DOE To Review Why Minority Teacher Candidates Are Struggling With MTEL- Massachusetts Department of Elementary and Secondary Education
For Immediate Release
Thursday, May 31, 2007
Contact:Heidi Guarino 781-338-3106

DOE To Review Why Minority Teacher Candidates Are Struggling With MTEL

MALDEN - The Department of Education is asking its Educational Personnel Advisory Council (EPAC) to review why so many minority and non-native English speaking teacher candidates are struggling to pass the state's licensure exam.

According to results from the Massachusetts Tests for Educator Licensure (MTEL) administered during the 2005-2006 school year, 77 percent of white teacher candidates passed the writing exam, as compared to just 48 percent of Hispanic and 46 percent of Black test-takers. On the Reading exam 86 percent of white test takers passed, as compared to 62 percent of black and 61 percent of Hispanic candidates.

"The MTEL exams have helped to ensure that our incoming teachers have, at minimum, a basic understanding of reading, writing and their subject matter," said Education Commissioner David P. Driscoll. "Our students get great benefit from working with teachers of different ethnicities, so it is critical that we determine what is holding back our minority teacher candidates, and what can be done to help them."

The Department, working with the EPAC, will convene school administrators, professionals involved in preparing new educators, newly licensed teachers, and individuals still trying to pass the tests to try and better understand the barriers to passing these tests. All suggestions will be considered, but no changes that could allow less knowledgeable and effective teachers to be licensed will be made.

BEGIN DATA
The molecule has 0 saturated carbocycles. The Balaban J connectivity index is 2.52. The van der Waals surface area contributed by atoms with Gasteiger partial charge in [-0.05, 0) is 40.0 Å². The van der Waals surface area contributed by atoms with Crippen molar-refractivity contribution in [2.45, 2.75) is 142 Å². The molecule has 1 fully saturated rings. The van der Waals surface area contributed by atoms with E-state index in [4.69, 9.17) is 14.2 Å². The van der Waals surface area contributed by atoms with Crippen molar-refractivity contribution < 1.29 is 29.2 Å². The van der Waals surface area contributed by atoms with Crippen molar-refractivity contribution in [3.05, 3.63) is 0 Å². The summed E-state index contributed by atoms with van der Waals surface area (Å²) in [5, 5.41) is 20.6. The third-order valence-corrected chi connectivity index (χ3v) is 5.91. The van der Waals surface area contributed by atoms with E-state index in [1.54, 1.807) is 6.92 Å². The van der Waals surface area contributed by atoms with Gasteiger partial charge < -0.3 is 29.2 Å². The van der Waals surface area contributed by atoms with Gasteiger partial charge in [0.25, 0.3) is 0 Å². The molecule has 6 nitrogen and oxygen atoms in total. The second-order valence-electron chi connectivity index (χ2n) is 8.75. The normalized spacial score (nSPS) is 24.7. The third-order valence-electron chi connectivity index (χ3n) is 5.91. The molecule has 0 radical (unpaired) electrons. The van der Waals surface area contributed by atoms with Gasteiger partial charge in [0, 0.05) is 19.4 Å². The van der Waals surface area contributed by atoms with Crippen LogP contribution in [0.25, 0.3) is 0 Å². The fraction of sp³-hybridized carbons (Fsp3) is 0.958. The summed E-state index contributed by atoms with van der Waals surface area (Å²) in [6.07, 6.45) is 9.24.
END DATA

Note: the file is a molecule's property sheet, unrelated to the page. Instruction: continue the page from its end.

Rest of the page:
According to the 2005-2006 MTEL results:

  • The passing rate was significantly higher on the Communications and Literacy exams for native English speakers: 77 percent passed the writing and 86 percent passed the Reading exam. In comparison, among Spanish speakers, 32 percent passed the Writing and 39 percent passed the Reading exam; among Portuguese speakers 32 percent passed the Writing and 51 percent passed the Reading exam.
  • Female test-takers outperformed their male colleagues on several of the subject matter exams: on the Foundations of Reading test 71 percent of Female test takers passed, as compared to 60 percent of males; on the Reading Specialist test 70 percent of females passed as compared to 48 percent of males; and on Health education 72 percent of females passed as compared to 46 percent of males.
  • 16,383 took the Writing test, and 14,888 took the Reading exam. Among the subject matter tests, 14,217 took Communications and Literacy Skills, 6,319 took Foundations of Reading, 4,840 took General Curriculum, 1,568 took English, 1,377 took history and 1,355 took math. Less than 1,000 people took any of the other exams.

To be licensed, all prospective teachers must demonstrate that they are knowledgeable and competent in how to teach their subject. All educators are required to take and pass both the Communications and Literacy Skills MTEL exam and at least one subject matter test before they can become certified to teach in a Massachusetts public school.

This policy was included in the 1993 Education Reform Act, and the first test was administered in 1998. There are currently 39 different exams offered, including the Communications and Literacy exams. The 37 subject matter tests range from reading to history to math to music, dance or theater.

The MTEL exams are given several times each year and educators are allowed to retake the exams as many times as needed to become certified.

For more information on educator licensure, look online at

Last Updated: May 31, 2007

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